Tuesday, May 17, 2016

1 More Thing

There are so many wonderful technology tools out there: Infographics, Video sites, Creation sites, blogging, minecraft, coding, etc.

There are also different ways of presenting this information.  Is it PBL, student-centered learning, integration with content, SAMR, etc.

As we offer trainings to our teachers it is no wonder why we hear or say that it seems like we are just getting one more thing.  The flavor of the month or app of the week training is not something that we should push out.  Let the teachers pull for that.

What is a Push and Pull Culture:
Do you feel like you are constantly pushing apps and training onto your teachers?
Do you feel that your district is constantly shoving technology down your throat?

Are you a district TOSA with a booked schedule of teachers calling you out to their school?
Are you innovating with the apps that your district has been trained and are you seeking more?

Are you a push district?  

How did we become a pull district?

Let me give some context and explain my situation.  I am the Director of EdTech in my district.  We have been implementing chromebooks and professional development for the past 3 years to increase the effectiveness of use of the chromebooks.

At the start of our implementation, we were a push district.  Out of necessity, we needed to show teachers what was possible.  At some point, we had to stop pushing out new apps and new programs.  Teachers self reported overload and implementation suffered.

This past year we have focused on 1 or 2 programs.  Every training has been on that. Our focus has been Google Sheets and Slides.  Why?  These are the 2 most expandable programs on the internet.  Every teacher (within reason) has created a powerpoint.  We can use that to reach to lowest common denominator in every one of our trainings.  We can also provide ideas for extension (collaboration, differentiation, combining with screencastify, etc).  Spreadsheets... it is hard pressed to find something that cannot be done on a spreadsheet.  To quote Alice Keeler "The answer is always a spreadsheet."

The most innovative thing in education is the teacher, no the computer.

What has this done?  Teachers are getting comfortable with these tools.  They can use the tool ad are extending to uses that I would never have figured out.  They have been able to transform their classrooms with simple tools.  It has reinforced that the most innovative thing in education is the teacher, no the computer.  They are asking us to come out and show them more.  Our teachers are creating a pull culture.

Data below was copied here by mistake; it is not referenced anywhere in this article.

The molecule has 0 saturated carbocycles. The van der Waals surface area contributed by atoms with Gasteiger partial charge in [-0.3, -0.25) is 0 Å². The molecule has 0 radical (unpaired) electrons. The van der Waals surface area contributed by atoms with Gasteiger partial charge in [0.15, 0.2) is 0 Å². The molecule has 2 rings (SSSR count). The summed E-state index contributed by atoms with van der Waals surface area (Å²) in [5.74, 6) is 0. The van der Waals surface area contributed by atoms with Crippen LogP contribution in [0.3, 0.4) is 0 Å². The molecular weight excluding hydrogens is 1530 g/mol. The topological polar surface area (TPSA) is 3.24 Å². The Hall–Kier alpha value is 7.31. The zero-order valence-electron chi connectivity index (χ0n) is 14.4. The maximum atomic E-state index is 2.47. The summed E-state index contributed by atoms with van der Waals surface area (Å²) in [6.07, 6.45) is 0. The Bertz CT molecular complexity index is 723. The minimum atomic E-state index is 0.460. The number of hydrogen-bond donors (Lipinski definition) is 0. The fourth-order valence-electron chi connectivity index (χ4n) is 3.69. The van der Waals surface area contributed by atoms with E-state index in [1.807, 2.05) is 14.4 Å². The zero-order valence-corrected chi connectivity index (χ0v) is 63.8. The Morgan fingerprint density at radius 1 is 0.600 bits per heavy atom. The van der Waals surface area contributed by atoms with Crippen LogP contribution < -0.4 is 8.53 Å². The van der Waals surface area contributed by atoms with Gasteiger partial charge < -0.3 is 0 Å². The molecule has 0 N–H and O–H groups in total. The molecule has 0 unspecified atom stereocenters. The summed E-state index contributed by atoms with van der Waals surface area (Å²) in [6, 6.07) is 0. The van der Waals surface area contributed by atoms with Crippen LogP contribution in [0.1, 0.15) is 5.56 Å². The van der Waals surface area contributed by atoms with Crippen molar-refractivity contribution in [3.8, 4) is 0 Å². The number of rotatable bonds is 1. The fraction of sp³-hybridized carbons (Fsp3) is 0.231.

If you push, people push back.  
If you pull back, opponents tend to pull you back in.

In high school, I was a wrestler.  In wrestling, you need to set up your moves, get people to move in a certain way.  To get your opponent to step towards you, you step back.  It tends to be the opposite of what you think.  If you push, people push back.  If you pull back, opponents tend to pull you back in.

To get your teachers interested, step back.  Teach them less, but be mindful of what you choose to teach them. Show them creativity and possibilities with simple tools.  This is not to say that trainings are less rigorous or less valuable, this is to say that your trainings should not be scattered in the latest blog that you read (except this one), but that your trainings build off each other.  Find a program that you could use to teach a year of lessons with.  If your teachers learn one tool and use that tool with creativity and innovation, they can create a dynamic course.  If you are a DOK person, do not give 1000 trainings to a DOK level of 1 on each app.  Give teachers 1000 trainings on the same app with different applications of the same thing (application shows up in DOK level 2).  Don't give them one more thing every time.  Build on the 1 thing every time, it is more rigorous and effective.  Teachers will feel innovative using 1 program and pull at you for more training.  Create a Pull culture in your district.

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